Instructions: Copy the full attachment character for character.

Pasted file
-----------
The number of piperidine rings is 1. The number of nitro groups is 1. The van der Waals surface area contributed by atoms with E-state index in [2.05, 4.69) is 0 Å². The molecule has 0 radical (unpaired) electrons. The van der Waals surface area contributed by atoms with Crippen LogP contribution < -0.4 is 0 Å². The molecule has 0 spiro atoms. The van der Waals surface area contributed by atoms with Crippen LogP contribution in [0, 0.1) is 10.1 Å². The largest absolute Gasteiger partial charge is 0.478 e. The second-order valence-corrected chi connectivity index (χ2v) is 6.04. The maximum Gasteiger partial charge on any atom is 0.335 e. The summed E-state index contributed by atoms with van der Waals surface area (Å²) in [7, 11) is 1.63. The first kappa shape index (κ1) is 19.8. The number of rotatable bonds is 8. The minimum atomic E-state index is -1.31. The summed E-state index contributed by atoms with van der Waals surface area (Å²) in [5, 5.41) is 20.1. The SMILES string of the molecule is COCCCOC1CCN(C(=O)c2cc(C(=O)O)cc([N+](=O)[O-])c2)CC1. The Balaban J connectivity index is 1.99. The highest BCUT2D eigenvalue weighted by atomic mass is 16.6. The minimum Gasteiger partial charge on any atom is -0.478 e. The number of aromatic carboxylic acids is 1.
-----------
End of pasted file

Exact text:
The number of piperidine rings is 1. The number of nitro groups is 1. The van der Waals surface area contributed by atoms with E-state index in [2.05, 4.69) is 0 Å². The molecule has 0 radical (unpaired) electrons. The van der Waals surface area contributed by atoms with Crippen LogP contribution < -0.4 is 0 Å². The molecule has 0 spiro atoms. The van der Waals surface area contributed by atoms with Crippen LogP contribution in [0, 0.1) is 10.1 Å². The largest absolute Gasteiger partial charge is 0.478 e. The second-order valence-corrected chi connectivity index (χ2v) is 6.04. The maximum Gasteiger partial charge on any atom is 0.335 e. The summed E-state index contributed by atoms with van der Waals surface area (Å²) in [7, 11) is 1.63. The first kappa shape index (κ1) is 19.8. The number of rotatable bonds is 8. The minimum atomic E-state index is -1.31. The summed E-state index contributed by atoms with van der Waals surface area (Å²) in [5, 5.41) is 20.1. The SMILES string of the molecule is COCCCOC1CCN(C(=O)c2cc(C(=O)O)cc([N+](=O)[O-])c2)CC1. The Balaban J connectivity index is 1.99. The highest BCUT2D eigenvalue weighted by atomic mass is 16.6. The minimum Gasteiger partial charge on any atom is -0.478 e. The number of aromatic carboxylic acids is 1.